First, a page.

Will Massive Equifax Breach Spur State Regulation?
The unauthorized accessing of sensitive financial and personal information about 145.5 million consumers at Equifax, which the company made public last month, has prompted numerous lawsuits, congressional hearings, and investigations by federal agencies and state attorneys general, along with a big drop in the company’s stock price and the sudden retirements of its chief information officer, chief security officer and CEO. The massive breach could also lead to a state regulatory crackdown on credit reporting agencies, which aren’t currently subject to some of the requirements imposed on other businesses that manage sensitive consumer data, and possibly to tighter controls on that larger universe of businesses as well.
Equifax and the two other major consumer credit bureaus, Experian and TransUnion, compile and store confidential information, including credit card numbers, phone numbers, addresses, birth dates and Social Security Numbers, on about 200 million Americans. The companies use that trove of data to calculate the credit scores used to help decide whether someone gets a credit card, a home loan or a job, among many other things.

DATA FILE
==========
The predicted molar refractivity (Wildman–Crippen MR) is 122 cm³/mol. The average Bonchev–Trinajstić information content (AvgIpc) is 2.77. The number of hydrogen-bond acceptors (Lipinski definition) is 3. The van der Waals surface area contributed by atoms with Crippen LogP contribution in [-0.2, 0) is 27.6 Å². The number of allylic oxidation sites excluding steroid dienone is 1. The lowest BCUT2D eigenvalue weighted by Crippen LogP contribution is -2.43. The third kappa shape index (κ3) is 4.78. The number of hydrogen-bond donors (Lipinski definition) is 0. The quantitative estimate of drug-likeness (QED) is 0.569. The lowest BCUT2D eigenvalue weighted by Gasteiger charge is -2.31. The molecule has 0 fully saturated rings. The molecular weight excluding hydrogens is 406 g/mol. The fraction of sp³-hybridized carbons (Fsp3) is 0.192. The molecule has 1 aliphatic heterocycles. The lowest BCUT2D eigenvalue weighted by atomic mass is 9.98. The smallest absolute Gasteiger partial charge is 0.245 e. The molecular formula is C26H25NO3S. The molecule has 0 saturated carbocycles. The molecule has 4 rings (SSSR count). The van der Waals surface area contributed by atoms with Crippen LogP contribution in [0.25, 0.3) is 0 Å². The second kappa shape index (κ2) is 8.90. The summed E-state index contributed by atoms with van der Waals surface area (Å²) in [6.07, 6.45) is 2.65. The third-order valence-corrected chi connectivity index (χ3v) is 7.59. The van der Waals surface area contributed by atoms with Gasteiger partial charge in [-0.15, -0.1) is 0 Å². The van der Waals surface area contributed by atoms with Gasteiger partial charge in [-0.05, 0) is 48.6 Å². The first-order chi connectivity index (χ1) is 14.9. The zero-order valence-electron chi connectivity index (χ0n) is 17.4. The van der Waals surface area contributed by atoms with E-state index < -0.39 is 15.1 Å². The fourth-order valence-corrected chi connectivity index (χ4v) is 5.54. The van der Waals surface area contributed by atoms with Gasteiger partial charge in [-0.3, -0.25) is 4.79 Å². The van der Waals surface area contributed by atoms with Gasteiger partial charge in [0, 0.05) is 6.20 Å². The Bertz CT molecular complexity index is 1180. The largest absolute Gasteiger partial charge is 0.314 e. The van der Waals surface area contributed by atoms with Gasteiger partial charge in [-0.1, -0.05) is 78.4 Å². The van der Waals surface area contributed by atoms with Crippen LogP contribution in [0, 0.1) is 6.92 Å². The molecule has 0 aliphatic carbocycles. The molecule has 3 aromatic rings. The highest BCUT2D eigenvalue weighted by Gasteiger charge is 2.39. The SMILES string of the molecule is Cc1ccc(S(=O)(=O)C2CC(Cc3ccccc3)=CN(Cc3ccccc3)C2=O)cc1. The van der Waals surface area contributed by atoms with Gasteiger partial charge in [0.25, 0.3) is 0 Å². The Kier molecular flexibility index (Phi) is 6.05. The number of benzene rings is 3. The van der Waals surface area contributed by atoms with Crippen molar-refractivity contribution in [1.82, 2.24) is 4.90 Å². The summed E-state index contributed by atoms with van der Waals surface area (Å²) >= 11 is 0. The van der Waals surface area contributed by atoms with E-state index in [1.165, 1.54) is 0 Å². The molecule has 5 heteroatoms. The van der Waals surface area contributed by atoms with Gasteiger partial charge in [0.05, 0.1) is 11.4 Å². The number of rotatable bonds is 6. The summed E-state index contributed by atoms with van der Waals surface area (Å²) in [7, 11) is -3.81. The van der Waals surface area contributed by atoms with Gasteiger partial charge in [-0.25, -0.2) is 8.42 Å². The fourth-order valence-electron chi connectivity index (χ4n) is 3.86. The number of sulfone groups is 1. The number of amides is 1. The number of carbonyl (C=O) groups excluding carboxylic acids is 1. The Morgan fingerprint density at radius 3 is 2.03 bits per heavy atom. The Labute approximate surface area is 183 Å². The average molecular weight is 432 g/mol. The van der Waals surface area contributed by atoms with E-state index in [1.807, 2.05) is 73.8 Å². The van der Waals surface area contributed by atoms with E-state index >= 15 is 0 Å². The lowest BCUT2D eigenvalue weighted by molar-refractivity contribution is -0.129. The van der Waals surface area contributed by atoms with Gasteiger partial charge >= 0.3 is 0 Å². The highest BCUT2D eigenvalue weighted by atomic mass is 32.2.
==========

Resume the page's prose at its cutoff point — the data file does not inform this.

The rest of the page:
Despite the critical function they serve and the lucrative target they pose for identity thieves, however, the credit reporting agencies, though required to abide by many of the data security laws that apply to banks and other financial institutions, aren’t subject to the same level of federal regulatory oversight as those entities, according to a report by the New York Times. While banks are continuously monitored for compliance by a team of agencies, the credit bureaus generally only come under scrutiny after a problem has arisen, that report indicated.
“Credit reporting agencies are the plumbing of our financial system but are much less regulated than many banks,” Rohit Chopra, a senior fellow at the Consumer Federation of America, an association of nonprofit consumer organizations, told the Times.